Arabic is currently undergoing rapid development in the United States. With over a million Americans speaking Arabic at home are interested in the Arabic-speaking sector speak another language at home, like Russian or Chinese, due to the multicultural landscape of the school district. These families see bilingual education as a gateway to improving their children’s education, like the special classes for gifted students found throughout the United States. Arabic instruction thus attains the status it has so often been denied in the past. Now, families in several neighborhoods do not miss the opportunity to see their children master a second, or even a third language.
Among Arab-Americans and Arabic speakers, the fear of discrimination has been very present in the United States since September 11. They are often portrayed negatively in the media and systematically viewed with suspicion, simply because of their linguistic and ethnic background, or their physical appearance.
Similar to the French context discussed by Nabil Wakim in his book, Arabic speakers in the United States are often categorized as Muslims while most of them are in fact Christians or followers of other religions. Disputes and attacks of all kinds continue to take place, although government authorities and federal agencies are trying to recruit more and more Arabic speakers for positions as interpreters and translators, among others. This overwhelmingly unfavorable attention is a source of tension, discomfort and disarray within the Arab-American community, as Zeena Zakharia, Assistant Professor at the University of Maryland, explains:
I think indeed that the political situation is not the same for the Arab communities. It will have consequences. People don’t want to be noticed, don’t want to cause trouble, and don’t know whether asking for something is looking for trouble. (3)
This nervousness is palpable among people who speak Arabic in public and even at home between parents and children. Often, families prefer that their children not even learn Arabic, as Zeena confirms:
Arabic is not a language with noble status. The policies around Arabic are very difficult. It is not easy. Even in Lebanon, where I was the director of a bilingual school, I met parents who came back from the United States with their children to live in Lebanon, saying: “I don’t want my child to learn Arabic”. (4)
The erosion of the Arabic language Zeena describes in the United States and the rest of the world is baffling. As we have seen in other linguistic communities here, the fear of discrimination and the deep desire for assimilation are powerful forces that work against bilingualism in America. In the face of adversity, Arabic has become the latest victim in a long list of languages in the United States that have succumbed to growing pressure based on social and ethnic prejudices. Fortunately, some parents and educators have managed to reduce these prejudices somewhat, and learning Arabic in New York now seems to be reborn as illustrated by the beautiful story of PS/IS30 which I discuss in my book, The Bilingual Revolution, which was recently published in Arabic by Austin Macauley.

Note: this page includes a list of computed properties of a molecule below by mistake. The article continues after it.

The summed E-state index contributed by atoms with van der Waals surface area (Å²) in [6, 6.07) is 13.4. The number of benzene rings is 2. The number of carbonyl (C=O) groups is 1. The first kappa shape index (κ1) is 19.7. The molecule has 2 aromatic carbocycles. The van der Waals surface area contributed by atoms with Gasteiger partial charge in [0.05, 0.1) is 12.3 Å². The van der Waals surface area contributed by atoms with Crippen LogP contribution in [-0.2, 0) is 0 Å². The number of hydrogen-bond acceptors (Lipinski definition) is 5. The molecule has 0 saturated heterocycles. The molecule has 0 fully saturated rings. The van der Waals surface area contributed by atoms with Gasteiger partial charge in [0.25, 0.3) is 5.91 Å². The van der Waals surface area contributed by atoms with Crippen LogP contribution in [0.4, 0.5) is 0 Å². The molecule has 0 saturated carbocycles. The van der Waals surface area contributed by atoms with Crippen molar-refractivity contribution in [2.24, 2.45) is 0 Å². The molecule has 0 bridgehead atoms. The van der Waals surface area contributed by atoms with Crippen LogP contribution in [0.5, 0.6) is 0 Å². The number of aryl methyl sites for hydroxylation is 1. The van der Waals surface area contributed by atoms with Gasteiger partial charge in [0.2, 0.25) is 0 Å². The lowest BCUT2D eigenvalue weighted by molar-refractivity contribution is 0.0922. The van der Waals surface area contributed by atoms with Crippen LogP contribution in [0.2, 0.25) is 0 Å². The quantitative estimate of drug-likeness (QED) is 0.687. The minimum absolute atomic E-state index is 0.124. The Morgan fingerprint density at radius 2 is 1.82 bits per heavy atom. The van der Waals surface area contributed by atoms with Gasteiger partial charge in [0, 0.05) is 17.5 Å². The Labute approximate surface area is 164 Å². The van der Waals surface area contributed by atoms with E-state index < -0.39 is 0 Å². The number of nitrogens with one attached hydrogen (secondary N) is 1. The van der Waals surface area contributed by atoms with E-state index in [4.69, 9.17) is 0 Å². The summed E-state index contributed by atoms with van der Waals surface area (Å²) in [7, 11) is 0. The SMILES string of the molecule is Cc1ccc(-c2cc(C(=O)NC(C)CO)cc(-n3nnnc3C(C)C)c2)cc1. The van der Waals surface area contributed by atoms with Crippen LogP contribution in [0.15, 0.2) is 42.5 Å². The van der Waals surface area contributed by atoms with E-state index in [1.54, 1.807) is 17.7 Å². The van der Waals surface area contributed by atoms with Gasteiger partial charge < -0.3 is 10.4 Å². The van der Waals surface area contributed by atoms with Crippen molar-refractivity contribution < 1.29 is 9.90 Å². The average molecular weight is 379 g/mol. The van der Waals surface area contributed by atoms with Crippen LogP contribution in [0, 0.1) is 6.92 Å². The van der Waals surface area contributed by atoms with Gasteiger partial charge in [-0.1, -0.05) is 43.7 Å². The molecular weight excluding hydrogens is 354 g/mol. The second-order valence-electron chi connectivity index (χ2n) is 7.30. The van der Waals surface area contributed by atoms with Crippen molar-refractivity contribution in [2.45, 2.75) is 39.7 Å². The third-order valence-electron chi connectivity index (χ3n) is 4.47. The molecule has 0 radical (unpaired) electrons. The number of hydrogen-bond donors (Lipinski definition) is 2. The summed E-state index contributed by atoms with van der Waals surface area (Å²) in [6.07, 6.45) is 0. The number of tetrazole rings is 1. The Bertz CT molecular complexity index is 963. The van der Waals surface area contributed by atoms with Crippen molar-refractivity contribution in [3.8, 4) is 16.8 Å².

Read the story here: Overcoming Prejudice: The City’s Arabic Dual-Language Programs
In spite of recent hardships and setbacks in the face of adversity, the New York City Arabic-speaking community has achieved enormous success in establishing two bilingual programs in recent years. Much of their success lies in the unwavering support of school administrators, foundations like Qatar Foundation and QFI, and local community organizations that allow for such valuable programs to exist in today’s political climate. Similarly to PS/IS30‘s, similar success stories are possible in France, as Nabil Wakim confirms:
Yes, it is absolutely possible and there actually are many cases in secondary schools. There are bilingual classes that exist from 6th grade and up where it is possible for French middle-school students to learn both Arabic and English together. It is possible and it works well. But there is the same type of reaction when classes in Arabic are created, you often see campaigns –not necessarily in the press but sometimes online– when some local elected officials are very reluctant to Arabic classes or when it’s even school principals and teachers who think that it will bring a different population to their school and therefore who fear having to deal with a class full of Arabs and having to change their educational approach… I give an example in my book of the town of Aubervilliers, outside of Paris, where they managed to create five Arabic classes in different schools in a few years because the municipality were smart to work together with parents, parents’ associations, teachers, and school principals. (5)
For the Arabic dual-language programs in New York City and in Aubervilliers, it took a village to allow these school communities to start their own Bilingual Revolution. Although active participants in their own dual-language program, Arabic-speaking parents may not be the initiators of Dual-Language programs for all the reasons and the taboos discussed above as well as in Nabil Wakim’s book.Yet, the creation of Arabic dual-language programs in France and in the United States offers a much needed testimony to the importance of collaboration and support from many different sources in order to foster greater tolerance, respect, and mutual understanding in our schools and in our societies.
(1) November 2020 Interview with Nabil Wakim
(2) November 2020 Interview with Nabil Wakim
(3) June 2016 Interview with Zeena Zakharia
(4) June 2016 Interview with Zeena Zakharia
(5) November 2020 Interview with Nabil Wakim
Fabrice Jaumont is a French educator and researcher based in New York. He currently serves as Education Attaché for the Embassy of France to the United States, a Research Fellow at Fondation Maison des Sciences de l’Homme in Paris, and an adjunct professor at New York University and Baruch College – The City University of New York. He is President of the Center for the Advancement of Languages, Education, and Communities, a nonprofit publishing organization with a focus on multilingualism, cross-cultural understanding, and the empowerment of linguistic communities. An award-winning author, he has published five books, including The Bilingual Revolution: The Future of Education is in Two Languages, which provides guidance and advice for parents and educators who want to create a dual-language program in their own school. Jaumont holds a Ph.D. in Comparative and International Education from New York University.